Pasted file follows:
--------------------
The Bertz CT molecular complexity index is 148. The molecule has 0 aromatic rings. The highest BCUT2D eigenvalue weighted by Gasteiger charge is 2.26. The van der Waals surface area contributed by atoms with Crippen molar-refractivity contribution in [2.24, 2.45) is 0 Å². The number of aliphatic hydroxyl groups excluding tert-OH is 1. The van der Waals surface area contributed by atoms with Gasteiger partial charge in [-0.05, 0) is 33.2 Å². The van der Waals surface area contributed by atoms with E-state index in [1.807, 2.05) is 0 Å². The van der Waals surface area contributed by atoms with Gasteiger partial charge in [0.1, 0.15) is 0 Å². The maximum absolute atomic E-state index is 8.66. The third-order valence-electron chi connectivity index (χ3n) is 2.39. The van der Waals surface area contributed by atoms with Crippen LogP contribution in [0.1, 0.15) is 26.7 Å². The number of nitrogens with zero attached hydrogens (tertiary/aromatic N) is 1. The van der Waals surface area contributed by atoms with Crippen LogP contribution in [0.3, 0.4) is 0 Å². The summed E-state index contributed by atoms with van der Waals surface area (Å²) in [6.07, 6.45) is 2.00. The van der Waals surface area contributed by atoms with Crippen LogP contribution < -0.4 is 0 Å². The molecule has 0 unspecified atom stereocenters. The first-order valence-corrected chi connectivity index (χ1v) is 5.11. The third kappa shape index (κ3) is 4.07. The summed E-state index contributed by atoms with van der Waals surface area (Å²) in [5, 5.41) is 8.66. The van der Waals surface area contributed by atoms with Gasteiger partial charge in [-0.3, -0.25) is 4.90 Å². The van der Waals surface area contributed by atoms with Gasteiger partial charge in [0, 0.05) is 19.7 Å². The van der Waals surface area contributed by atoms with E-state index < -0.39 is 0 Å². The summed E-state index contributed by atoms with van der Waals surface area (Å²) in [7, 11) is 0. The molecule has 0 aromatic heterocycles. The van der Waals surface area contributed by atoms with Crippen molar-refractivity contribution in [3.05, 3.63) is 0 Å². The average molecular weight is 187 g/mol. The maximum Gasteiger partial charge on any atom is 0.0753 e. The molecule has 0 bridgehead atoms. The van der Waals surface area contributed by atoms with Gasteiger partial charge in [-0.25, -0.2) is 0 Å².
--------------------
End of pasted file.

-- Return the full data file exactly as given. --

The Bertz CT molecular complexity index is 148. The molecule has 0 aromatic rings. The highest BCUT2D eigenvalue weighted by Gasteiger charge is 2.26. The van der Waals surface area contributed by atoms with Crippen molar-refractivity contribution in [2.24, 2.45) is 0 Å². The number of aliphatic hydroxyl groups excluding tert-OH is 1. The van der Waals surface area contributed by atoms with Gasteiger partial charge in [-0.05, 0) is 33.2 Å². The van der Waals surface area contributed by atoms with E-state index in [1.807, 2.05) is 0 Å². The van der Waals surface area contributed by atoms with Gasteiger partial charge in [0.1, 0.15) is 0 Å². The maximum absolute atomic E-state index is 8.66. The third-order valence-electron chi connectivity index (χ3n) is 2.39. The van der Waals surface area contributed by atoms with Crippen LogP contribution in [0.1, 0.15) is 26.7 Å². The number of nitrogens with zero attached hydrogens (tertiary/aromatic N) is 1. The van der Waals surface area contributed by atoms with Crippen LogP contribution in [0.3, 0.4) is 0 Å². The summed E-state index contributed by atoms with van der Waals surface area (Å²) in [6.07, 6.45) is 2.00. The van der Waals surface area contributed by atoms with Crippen LogP contribution < -0.4 is 0 Å². The molecule has 0 unspecified atom stereocenters. The first-order valence-corrected chi connectivity index (χ1v) is 5.11. The third kappa shape index (κ3) is 4.07. The summed E-state index contributed by atoms with van der Waals surface area (Å²) in [5, 5.41) is 8.66. The van der Waals surface area contributed by atoms with Gasteiger partial charge in [-0.3, -0.25) is 4.90 Å². The van der Waals surface area contributed by atoms with Gasteiger partial charge in [0, 0.05) is 19.7 Å². The van der Waals surface area contributed by atoms with E-state index < -0.39 is 0 Å². The summed E-state index contributed by atoms with van der Waals surface area (Å²) in [7, 11) is 0. The molecule has 0 aromatic heterocycles. The van der Waals surface area contributed by atoms with Crippen molar-refractivity contribution in [3.05, 3.63) is 0 Å². The average molecular weight is 187 g/mol. The maximum Gasteiger partial charge on any atom is 0.0753 e. The molecule has 0 bridgehead atoms. The van der Waals surface area contributed by atoms with Gasteiger partial charge in [-0.25, -0.2) is 0 Å².